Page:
Noosa National Park is a 40 square kilometre (24 square mile) national park located in Queensland Australia. It’s world renowned for having some of the best long-boarding surf, spectacular crystal clear waters and known for being one of the most beautiful national parks in the country.
Noosa National Park is around a 121 km (75 mile) drive from Brisbane or a short 37 km (23 mile) from the Sunshine Coast. I’d recommend flying into the Sunshine Coast airport (aka Maroochydore airport) and driving up from there. The public transport options from either Sunshine Coast or Brisbane are limited so your best bet is renting a car. It’s a beautiful drive with plenty of interesting spots along the way including the spectacular Australia Zoo, (home to the well-known ‘Crocodile Hunter’ – Steve Erwin) which I highly recommend visiting especially if your driving up from Brisbane.
The National Park
Starting from Noosa Main beach you can easily access the boardwalk that leads you up to the Noosa National Park information area and probably is the best way to get introduced to the park. There you can find local guide maps for hiking/walking trails, stock up on water (highly recommended), chat with the locals, grab a coffee or get lucky and catch some of the native Koalas that frequent the trees close to the information hut.
The 10.8 km (6.7 mile) return Coastal Track starts near the Day-use area / information hut and curves all the way around Alexandria Bay and finally ends on nortern Sunshine Beach. Since I wanted to take my time and enjoy the sights, I opted for the 5.2km (3.2 mile) return trek to and from Hells Gates. The track wraps around the coastline quite well and doesn’t disappoint with all the stunning photo opportunities of the picturesque seascapes.
Boiling Pot is the first major lookout on the Coastal Track and well known for its 270 degree sweeping coastal views of Noosa North Shore to the perfect right breaking waves of Tea Tree Bay and according to some surfing locals this spot claims to have the best waves in the world. This attractive lookout gets its name from a heart-shaped piece of granite that acts as a giant, sea wave cauldron.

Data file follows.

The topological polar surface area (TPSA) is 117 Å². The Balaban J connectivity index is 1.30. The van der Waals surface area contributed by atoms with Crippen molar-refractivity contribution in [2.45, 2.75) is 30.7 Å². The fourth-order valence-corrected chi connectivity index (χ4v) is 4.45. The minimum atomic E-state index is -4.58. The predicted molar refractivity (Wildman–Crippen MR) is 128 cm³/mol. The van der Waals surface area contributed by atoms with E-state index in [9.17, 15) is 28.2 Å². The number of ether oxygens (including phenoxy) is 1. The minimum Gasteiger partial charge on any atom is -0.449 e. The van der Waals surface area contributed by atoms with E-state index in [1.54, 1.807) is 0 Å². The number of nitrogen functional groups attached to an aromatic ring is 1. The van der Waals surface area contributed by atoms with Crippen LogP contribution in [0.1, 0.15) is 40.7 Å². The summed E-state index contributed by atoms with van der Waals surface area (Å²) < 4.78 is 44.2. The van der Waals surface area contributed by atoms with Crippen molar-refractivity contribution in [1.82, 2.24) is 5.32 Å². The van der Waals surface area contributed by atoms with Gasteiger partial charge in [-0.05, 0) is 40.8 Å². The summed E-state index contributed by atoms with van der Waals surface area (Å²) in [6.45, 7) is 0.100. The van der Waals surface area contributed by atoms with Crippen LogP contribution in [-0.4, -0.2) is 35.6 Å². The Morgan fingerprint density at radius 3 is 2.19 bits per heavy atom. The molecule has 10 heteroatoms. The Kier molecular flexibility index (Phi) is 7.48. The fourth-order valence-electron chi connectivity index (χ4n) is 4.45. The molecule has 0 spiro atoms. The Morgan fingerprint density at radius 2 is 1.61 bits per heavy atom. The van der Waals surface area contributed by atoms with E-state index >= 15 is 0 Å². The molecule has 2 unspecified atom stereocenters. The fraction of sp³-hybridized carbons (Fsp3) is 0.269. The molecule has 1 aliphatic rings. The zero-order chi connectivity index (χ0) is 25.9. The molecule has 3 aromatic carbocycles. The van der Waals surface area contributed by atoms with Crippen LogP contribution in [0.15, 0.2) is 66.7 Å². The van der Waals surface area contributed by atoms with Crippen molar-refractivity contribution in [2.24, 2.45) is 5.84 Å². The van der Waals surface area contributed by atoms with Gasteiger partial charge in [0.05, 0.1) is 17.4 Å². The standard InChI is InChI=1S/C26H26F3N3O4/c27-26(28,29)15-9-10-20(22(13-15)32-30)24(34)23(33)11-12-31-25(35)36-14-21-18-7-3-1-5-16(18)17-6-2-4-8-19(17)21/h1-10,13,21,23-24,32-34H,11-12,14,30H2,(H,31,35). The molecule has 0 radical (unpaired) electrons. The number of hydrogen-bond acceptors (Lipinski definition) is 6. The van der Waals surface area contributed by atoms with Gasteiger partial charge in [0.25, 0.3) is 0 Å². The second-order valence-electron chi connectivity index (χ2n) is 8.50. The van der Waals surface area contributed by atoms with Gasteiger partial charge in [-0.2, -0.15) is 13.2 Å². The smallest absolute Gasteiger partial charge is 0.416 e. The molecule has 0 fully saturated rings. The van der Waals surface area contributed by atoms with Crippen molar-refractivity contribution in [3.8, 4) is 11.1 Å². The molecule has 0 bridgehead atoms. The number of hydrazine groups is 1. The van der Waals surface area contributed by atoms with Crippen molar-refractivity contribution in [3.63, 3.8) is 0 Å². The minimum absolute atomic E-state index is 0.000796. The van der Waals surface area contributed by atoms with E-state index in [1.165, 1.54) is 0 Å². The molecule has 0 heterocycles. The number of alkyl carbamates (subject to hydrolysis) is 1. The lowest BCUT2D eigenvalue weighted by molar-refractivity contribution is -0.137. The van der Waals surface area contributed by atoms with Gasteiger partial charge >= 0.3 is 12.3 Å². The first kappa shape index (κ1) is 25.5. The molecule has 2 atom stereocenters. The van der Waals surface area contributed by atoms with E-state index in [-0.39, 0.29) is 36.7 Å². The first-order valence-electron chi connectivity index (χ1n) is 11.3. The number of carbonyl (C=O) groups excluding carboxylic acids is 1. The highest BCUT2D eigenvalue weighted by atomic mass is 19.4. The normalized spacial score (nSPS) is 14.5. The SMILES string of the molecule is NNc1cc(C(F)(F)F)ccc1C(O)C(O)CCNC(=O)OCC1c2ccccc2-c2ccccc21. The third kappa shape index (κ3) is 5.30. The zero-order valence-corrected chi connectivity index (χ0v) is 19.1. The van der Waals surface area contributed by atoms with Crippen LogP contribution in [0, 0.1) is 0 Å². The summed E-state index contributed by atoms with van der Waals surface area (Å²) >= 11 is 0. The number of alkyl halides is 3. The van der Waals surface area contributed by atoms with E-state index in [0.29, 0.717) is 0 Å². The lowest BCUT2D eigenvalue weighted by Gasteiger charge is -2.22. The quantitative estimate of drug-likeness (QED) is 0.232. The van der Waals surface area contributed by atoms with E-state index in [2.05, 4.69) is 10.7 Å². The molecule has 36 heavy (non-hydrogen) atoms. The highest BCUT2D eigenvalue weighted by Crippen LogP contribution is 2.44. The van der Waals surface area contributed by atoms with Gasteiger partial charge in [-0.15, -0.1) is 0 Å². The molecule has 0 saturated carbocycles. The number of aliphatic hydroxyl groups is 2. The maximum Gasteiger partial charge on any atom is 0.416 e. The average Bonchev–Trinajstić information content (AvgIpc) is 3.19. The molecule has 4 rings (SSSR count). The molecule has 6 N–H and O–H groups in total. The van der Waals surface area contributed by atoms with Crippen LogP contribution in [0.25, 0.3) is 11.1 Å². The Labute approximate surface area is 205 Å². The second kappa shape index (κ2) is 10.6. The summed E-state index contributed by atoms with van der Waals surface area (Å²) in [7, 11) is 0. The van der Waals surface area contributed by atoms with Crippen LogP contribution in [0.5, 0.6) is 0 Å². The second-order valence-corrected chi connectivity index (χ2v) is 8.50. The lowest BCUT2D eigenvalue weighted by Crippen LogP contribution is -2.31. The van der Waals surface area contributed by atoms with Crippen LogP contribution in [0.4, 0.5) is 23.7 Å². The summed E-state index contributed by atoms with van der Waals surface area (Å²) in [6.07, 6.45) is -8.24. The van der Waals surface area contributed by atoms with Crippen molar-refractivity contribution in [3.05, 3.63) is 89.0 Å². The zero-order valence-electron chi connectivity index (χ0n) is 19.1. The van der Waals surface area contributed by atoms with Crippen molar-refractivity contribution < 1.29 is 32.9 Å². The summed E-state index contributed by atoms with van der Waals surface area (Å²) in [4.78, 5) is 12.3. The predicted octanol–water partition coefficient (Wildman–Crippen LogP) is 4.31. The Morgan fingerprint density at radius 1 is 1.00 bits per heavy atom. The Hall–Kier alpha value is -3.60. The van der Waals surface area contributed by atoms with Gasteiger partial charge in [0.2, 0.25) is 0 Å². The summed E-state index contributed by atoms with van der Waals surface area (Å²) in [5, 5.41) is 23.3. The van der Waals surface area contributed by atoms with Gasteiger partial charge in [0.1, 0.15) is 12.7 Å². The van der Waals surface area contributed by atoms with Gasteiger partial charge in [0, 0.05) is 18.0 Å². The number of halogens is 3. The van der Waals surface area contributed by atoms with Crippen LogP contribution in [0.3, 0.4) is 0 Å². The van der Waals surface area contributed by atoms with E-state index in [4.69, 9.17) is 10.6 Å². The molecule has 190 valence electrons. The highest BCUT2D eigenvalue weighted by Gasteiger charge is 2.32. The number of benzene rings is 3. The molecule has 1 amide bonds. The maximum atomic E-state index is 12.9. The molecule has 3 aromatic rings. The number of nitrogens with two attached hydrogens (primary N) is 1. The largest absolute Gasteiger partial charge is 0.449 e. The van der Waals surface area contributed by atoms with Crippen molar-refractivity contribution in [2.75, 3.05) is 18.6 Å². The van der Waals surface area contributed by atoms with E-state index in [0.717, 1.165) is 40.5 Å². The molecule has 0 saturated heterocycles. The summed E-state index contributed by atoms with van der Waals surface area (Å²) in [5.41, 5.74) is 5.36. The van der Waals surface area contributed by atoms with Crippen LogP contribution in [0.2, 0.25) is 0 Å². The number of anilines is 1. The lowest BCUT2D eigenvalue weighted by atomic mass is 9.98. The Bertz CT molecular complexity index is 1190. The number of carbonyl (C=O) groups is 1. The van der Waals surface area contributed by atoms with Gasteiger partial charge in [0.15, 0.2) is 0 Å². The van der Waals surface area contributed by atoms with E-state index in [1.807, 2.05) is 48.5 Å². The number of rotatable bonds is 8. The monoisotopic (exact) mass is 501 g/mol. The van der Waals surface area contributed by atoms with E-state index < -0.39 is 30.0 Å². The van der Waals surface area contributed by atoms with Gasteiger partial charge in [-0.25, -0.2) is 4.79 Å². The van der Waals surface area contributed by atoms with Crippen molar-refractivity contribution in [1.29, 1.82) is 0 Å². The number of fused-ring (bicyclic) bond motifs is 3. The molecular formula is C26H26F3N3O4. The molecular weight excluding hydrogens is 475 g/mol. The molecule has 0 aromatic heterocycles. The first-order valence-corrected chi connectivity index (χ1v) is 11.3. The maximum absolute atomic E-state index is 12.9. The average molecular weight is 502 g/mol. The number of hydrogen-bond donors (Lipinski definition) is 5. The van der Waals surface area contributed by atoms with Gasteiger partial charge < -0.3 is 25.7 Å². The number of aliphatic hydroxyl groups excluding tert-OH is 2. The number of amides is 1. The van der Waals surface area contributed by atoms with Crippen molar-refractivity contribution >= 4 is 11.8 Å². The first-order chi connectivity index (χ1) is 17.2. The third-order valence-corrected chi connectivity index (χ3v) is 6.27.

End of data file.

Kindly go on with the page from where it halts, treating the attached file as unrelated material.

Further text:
Dolphin Point lookout is not just a name, it’s actually a place where you have a high likelihood of spotting pods of dolphins as well as an abundance of other sea life including whales, sea turtles and manta-rays. This spot, not only with it’s plethora of marine life gives unparalleled vantage points onto Winch Cove & Granite Bay. This proved to be one of the best spots for taking a bit of a breather on the trek and soaking up the sights underneath the various shade trees close to the lookouts edge.
The dramatically named Hells Gates is a 10 metre high rock cliff that gives superb views onto the beautiful southern Alexandria Bay and Double Island Point. The southeast facing u-shaped granite cliff has no barrier or fencing so have some caution when walking around. For me, this was the best lookout spot of the park, especially when viewing to the south.
Useful Tips & Resources
- The Coastal Track has a sealed/paved pathway suited for wheel chairs and prams to Boiling Pot and beyond to Dolphin Point.
- It’s freaking hot in Queensland. Bring water, lots of it.
- There is parking near the information hut and the best time to find a spot is in the morning, avoiding peak times.
- National Park walking map. This has all the information I could cover plus more.
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